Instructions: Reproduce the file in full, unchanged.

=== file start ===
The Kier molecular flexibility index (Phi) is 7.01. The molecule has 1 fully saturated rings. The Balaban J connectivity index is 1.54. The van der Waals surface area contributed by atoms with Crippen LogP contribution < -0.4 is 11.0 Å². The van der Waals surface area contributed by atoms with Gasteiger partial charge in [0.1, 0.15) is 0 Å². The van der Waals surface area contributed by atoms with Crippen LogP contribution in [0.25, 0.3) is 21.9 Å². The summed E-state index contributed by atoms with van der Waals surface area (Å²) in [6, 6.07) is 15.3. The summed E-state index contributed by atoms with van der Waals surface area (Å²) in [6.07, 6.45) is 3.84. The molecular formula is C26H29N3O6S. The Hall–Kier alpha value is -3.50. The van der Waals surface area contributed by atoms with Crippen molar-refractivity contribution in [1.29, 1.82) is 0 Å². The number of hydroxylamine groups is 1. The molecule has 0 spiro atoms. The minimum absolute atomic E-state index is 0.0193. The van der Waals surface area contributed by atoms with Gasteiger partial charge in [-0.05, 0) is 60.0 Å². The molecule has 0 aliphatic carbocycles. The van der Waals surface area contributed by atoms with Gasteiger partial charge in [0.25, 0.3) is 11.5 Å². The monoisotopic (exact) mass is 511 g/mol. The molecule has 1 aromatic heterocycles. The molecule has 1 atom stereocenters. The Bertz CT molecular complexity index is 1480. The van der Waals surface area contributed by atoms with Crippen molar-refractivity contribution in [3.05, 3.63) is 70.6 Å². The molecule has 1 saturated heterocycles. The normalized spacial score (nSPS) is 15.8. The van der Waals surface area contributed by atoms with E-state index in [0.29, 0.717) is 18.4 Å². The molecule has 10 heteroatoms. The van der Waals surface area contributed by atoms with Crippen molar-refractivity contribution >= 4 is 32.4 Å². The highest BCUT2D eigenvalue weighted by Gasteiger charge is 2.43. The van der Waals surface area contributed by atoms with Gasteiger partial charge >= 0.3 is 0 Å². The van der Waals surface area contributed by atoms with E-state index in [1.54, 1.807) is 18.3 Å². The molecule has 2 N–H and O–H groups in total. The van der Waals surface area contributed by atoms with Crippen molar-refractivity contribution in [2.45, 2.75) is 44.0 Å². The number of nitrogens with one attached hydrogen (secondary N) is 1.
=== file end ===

The Kier molecular flexibility index (Phi) is 7.01. The molecule has 1 fully saturated rings. The Balaban J connectivity index is 1.54. The van der Waals surface area contributed by atoms with Crippen LogP contribution < -0.4 is 11.0 Å². The van der Waals surface area contributed by atoms with Gasteiger partial charge in [0.1, 0.15) is 0 Å². The van der Waals surface area contributed by atoms with Crippen LogP contribution in [0.25, 0.3) is 21.9 Å². The summed E-state index contributed by atoms with van der Waals surface area (Å²) in [6, 6.07) is 15.3. The summed E-state index contributed by atoms with van der Waals surface area (Å²) in [6.07, 6.45) is 3.84. The molecular formula is C26H29N3O6S. The Hall–Kier alpha value is -3.50. The van der Waals surface area contributed by atoms with Crippen molar-refractivity contribution in [1.29, 1.82) is 0 Å². The number of hydroxylamine groups is 1. The molecule has 0 spiro atoms. The minimum absolute atomic E-state index is 0.0193. The van der Waals surface area contributed by atoms with Gasteiger partial charge in [-0.05, 0) is 60.0 Å². The molecule has 0 aliphatic carbocycles. The van der Waals surface area contributed by atoms with Gasteiger partial charge in [0.25, 0.3) is 11.5 Å². The monoisotopic (exact) mass is 511 g/mol. The molecule has 1 aromatic heterocycles. The molecule has 1 atom stereocenters. The Bertz CT molecular complexity index is 1480. The van der Waals surface area contributed by atoms with Crippen molar-refractivity contribution in [3.05, 3.63) is 70.6 Å². The molecule has 1 saturated heterocycles. The normalized spacial score (nSPS) is 15.8. The van der Waals surface area contributed by atoms with E-state index in [0.29, 0.717) is 18.4 Å². The molecule has 10 heteroatoms. The van der Waals surface area contributed by atoms with Crippen molar-refractivity contribution >= 4 is 32.4 Å². The highest BCUT2D eigenvalue weighted by Gasteiger charge is 2.43. The van der Waals surface area contributed by atoms with Gasteiger partial charge >= 0.3 is 0 Å². The van der Waals surface area contributed by atoms with E-state index in [1.54, 1.807) is 18.3 Å². The molecule has 2 N–H and O–H groups in total. The van der Waals surface area contributed by atoms with Crippen molar-refractivity contribution in [2.45, 2.75) is 44.0 Å². The number of nitrogens with one attached hydrogen (secondary N) is 1.